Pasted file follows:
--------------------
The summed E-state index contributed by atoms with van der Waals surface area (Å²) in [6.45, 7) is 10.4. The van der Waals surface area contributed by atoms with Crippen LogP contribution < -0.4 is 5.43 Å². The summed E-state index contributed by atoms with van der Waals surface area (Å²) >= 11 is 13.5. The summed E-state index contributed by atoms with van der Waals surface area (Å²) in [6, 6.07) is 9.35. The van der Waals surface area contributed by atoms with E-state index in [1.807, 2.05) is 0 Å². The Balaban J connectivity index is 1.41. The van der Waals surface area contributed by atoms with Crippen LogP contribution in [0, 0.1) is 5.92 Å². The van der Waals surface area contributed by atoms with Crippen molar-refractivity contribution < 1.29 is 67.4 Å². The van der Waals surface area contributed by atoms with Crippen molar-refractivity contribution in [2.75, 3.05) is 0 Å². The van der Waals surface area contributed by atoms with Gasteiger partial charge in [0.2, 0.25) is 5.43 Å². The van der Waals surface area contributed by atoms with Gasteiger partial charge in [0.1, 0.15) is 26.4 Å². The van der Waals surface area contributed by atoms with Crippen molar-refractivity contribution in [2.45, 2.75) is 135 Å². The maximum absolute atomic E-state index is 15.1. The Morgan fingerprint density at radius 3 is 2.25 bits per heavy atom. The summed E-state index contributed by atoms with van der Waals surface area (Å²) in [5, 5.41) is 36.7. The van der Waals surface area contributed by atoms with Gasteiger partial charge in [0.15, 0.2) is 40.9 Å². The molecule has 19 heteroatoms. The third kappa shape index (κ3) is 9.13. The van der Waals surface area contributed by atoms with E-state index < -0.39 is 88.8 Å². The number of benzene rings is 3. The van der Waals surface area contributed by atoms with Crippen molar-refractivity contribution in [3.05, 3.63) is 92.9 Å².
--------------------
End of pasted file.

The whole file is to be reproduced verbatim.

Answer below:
The summed E-state index contributed by atoms with van der Waals surface area (Å²) in [6.45, 7) is 10.4. The van der Waals surface area contributed by atoms with Crippen LogP contribution < -0.4 is 5.43 Å². The summed E-state index contributed by atoms with van der Waals surface area (Å²) >= 11 is 13.5. The summed E-state index contributed by atoms with van der Waals surface area (Å²) in [6, 6.07) is 9.35. The van der Waals surface area contributed by atoms with E-state index in [1.807, 2.05) is 0 Å². The Balaban J connectivity index is 1.41. The van der Waals surface area contributed by atoms with Crippen LogP contribution in [0, 0.1) is 5.92 Å². The van der Waals surface area contributed by atoms with Crippen molar-refractivity contribution < 1.29 is 67.4 Å². The van der Waals surface area contributed by atoms with Crippen molar-refractivity contribution in [2.75, 3.05) is 0 Å². The van der Waals surface area contributed by atoms with Gasteiger partial charge in [0.2, 0.25) is 5.43 Å². The van der Waals surface area contributed by atoms with Gasteiger partial charge in [0.1, 0.15) is 26.4 Å². The van der Waals surface area contributed by atoms with Crippen molar-refractivity contribution in [2.45, 2.75) is 135 Å². The maximum absolute atomic E-state index is 15.1. The Morgan fingerprint density at radius 3 is 2.25 bits per heavy atom. The summed E-state index contributed by atoms with van der Waals surface area (Å²) in [5, 5.41) is 36.7. The van der Waals surface area contributed by atoms with Gasteiger partial charge in [0.15, 0.2) is 40.9 Å². The molecule has 19 heteroatoms. The third kappa shape index (κ3) is 9.13. The van der Waals surface area contributed by atoms with E-state index < -0.39 is 88.8 Å². The number of benzene rings is 3. The van der Waals surface area contributed by atoms with Crippen molar-refractivity contribution in [3.05, 3.63) is 92.9 Å².